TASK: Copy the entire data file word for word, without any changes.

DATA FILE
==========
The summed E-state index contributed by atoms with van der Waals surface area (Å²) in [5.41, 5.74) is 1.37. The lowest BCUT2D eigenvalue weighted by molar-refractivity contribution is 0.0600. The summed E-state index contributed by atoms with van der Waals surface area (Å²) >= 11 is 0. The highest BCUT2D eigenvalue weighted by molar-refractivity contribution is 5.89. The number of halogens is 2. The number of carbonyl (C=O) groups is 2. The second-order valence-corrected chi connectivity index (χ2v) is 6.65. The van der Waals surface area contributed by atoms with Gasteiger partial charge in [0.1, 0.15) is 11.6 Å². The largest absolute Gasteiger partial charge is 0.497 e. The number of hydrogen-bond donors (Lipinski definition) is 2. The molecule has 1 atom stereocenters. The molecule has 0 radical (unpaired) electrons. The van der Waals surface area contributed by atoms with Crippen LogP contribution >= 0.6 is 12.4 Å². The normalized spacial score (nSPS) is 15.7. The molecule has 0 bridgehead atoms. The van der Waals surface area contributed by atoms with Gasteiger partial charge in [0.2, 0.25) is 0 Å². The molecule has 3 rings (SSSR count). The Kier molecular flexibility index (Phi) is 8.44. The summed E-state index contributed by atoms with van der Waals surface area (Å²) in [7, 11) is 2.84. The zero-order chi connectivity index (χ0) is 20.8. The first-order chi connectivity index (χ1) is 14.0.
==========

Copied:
The summed E-state index contributed by atoms with van der Waals surface area (Å²) in [5.41, 5.74) is 1.37. The lowest BCUT2D eigenvalue weighted by molar-refractivity contribution is 0.0600. The summed E-state index contributed by atoms with van der Waals surface area (Å²) >= 11 is 0. The highest BCUT2D eigenvalue weighted by molar-refractivity contribution is 5.89. The number of halogens is 2. The number of carbonyl (C=O) groups is 2. The second-order valence-corrected chi connectivity index (χ2v) is 6.65. The van der Waals surface area contributed by atoms with Gasteiger partial charge in [0.1, 0.15) is 11.6 Å². The largest absolute Gasteiger partial charge is 0.497 e. The number of hydrogen-bond donors (Lipinski definition) is 2. The molecule has 1 atom stereocenters. The molecule has 0 radical (unpaired) electrons. The van der Waals surface area contributed by atoms with Crippen LogP contribution >= 0.6 is 12.4 Å². The normalized spacial score (nSPS) is 15.7. The molecule has 0 bridgehead atoms. The van der Waals surface area contributed by atoms with Gasteiger partial charge in [0.2, 0.25) is 0 Å². The molecule has 3 rings (SSSR count). The Kier molecular flexibility index (Phi) is 8.44. The summed E-state index contributed by atoms with van der Waals surface area (Å²) in [7, 11) is 2.84. The zero-order chi connectivity index (χ0) is 20.8. The first-order chi connectivity index (χ1) is 14.0.